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So by using this new API we are solving a huge bug that plagued navigation links in iOS 15 and earlier. So this is a huge win, but we must caveat that there are still a few bugs and quirks even with the fix we have applied. They are not nearly as pernicious as what we saw with navigation links, and there are work arounds to the bugs, but still we want to make it clear that this is not a universal solution.
So, this is all looking fantastic, and in our opinion, this one of the best ways of dealing with navigation in SwiftUI. You get to model your navigation state as a tree of nested enums, so it is very concise and exact. You can deep link any number of levels, and URL deep linking is also quite easy. We haven’t fixed the router that we built previously, but it’s possible and we leave that as an exercise for the viewer.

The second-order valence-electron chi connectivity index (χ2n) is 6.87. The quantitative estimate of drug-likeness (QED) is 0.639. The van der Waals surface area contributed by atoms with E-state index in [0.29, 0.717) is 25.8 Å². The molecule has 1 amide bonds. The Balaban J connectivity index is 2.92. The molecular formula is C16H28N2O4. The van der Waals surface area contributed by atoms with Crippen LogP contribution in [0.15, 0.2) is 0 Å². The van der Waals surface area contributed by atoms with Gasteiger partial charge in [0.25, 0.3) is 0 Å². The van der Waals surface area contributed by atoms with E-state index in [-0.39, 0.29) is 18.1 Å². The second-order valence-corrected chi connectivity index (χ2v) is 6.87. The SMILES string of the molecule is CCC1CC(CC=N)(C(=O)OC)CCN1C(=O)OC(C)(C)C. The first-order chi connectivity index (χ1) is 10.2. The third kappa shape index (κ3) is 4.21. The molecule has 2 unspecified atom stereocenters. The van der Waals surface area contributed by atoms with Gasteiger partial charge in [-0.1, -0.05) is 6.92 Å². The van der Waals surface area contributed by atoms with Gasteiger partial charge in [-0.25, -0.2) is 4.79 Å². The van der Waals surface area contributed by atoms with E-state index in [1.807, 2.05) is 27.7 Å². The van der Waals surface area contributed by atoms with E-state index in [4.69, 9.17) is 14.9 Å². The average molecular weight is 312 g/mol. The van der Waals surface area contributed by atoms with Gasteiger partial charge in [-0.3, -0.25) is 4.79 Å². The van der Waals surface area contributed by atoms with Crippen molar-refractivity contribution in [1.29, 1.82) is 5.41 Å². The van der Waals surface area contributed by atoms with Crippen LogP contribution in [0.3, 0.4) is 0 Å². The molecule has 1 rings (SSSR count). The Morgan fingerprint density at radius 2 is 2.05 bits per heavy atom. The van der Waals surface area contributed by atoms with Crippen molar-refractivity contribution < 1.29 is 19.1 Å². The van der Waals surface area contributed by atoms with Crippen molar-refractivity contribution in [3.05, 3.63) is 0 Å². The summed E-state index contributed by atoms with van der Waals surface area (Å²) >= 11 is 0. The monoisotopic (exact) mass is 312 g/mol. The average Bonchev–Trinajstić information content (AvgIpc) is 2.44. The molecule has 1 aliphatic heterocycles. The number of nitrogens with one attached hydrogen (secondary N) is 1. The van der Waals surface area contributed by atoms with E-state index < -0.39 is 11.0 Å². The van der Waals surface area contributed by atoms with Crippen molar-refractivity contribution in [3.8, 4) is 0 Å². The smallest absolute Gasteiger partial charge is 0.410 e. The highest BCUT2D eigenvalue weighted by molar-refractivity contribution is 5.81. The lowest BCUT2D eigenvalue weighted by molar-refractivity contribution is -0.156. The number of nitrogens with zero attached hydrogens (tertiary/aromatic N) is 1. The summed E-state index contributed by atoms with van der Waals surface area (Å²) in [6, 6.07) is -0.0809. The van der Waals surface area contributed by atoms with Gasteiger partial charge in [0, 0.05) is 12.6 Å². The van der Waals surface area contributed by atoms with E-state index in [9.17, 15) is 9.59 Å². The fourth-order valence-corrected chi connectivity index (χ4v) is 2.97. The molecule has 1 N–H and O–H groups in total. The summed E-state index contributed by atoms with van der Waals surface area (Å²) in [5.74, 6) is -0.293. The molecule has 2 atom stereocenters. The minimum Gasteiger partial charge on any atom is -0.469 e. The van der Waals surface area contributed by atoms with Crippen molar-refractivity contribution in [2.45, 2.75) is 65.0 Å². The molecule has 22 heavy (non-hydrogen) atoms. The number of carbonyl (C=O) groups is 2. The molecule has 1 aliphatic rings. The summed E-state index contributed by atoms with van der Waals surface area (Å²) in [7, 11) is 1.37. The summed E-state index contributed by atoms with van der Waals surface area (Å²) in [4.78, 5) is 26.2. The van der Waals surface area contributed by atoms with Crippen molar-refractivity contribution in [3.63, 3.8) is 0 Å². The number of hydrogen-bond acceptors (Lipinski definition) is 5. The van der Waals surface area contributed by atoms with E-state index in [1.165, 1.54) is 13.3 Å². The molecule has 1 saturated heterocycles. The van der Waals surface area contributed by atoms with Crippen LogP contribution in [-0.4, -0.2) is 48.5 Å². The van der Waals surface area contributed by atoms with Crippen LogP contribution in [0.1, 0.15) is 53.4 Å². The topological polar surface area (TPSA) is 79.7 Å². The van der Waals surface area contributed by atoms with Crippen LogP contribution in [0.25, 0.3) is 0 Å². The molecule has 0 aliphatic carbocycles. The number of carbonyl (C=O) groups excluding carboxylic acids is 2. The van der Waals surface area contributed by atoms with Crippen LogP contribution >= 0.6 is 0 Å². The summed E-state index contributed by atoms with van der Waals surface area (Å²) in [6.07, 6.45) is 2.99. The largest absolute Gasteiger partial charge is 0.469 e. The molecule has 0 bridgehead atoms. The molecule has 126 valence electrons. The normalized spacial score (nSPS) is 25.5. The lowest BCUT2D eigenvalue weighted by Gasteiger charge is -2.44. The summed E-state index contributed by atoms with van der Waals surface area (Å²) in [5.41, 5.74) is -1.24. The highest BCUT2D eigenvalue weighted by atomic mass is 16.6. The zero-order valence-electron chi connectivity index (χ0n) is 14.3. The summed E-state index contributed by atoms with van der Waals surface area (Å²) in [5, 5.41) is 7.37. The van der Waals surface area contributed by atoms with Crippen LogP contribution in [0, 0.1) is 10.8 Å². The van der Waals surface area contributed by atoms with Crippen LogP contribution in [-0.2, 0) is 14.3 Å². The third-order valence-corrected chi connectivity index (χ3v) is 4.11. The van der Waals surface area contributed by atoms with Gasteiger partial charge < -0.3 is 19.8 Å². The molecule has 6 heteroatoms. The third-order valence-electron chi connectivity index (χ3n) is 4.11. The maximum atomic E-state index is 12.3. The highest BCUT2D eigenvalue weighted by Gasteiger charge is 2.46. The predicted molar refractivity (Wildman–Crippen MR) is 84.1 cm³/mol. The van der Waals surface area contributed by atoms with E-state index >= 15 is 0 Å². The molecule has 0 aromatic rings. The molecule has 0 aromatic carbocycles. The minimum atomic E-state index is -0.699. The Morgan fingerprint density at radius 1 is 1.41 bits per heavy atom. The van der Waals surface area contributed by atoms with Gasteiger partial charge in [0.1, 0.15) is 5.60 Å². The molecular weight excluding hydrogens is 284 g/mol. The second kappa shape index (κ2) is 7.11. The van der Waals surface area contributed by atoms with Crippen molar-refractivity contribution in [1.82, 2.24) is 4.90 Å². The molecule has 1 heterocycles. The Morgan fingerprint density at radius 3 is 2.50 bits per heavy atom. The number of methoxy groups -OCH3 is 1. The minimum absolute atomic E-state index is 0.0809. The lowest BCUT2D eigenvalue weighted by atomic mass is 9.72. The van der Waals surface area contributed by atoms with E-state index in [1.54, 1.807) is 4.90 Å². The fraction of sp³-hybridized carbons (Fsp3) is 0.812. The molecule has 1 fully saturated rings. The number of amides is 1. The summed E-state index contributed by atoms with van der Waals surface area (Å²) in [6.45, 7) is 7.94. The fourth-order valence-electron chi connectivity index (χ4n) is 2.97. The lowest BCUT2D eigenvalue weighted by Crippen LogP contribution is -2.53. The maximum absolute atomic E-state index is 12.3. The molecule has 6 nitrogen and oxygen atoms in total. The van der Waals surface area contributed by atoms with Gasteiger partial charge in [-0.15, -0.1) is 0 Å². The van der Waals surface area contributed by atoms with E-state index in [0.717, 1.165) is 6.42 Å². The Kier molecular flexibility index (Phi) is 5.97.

So, things are looking pretty good, and we could maybe stop right now to rest on our laurels, but there’s actually still one more tool to discuss, and in fact it’s the one that I think everyone was really excited about when announced at WWDC. And that’s the binding initializer for
NavigationStack, which allows you to drive navigation from an array of data.
This form of navigation is incredibly powerful and allows you to even more fully decouple screens, as well as support navigation flows that are difficult, if not impossible, to do with tree-based state modeled on nested enums. However, with this power comes tradeoffs and new complexities, and so you must still consider whether you truly need all of that power.
Let’s take a look at this last new tool of SwiftUI navigation in iOS 16.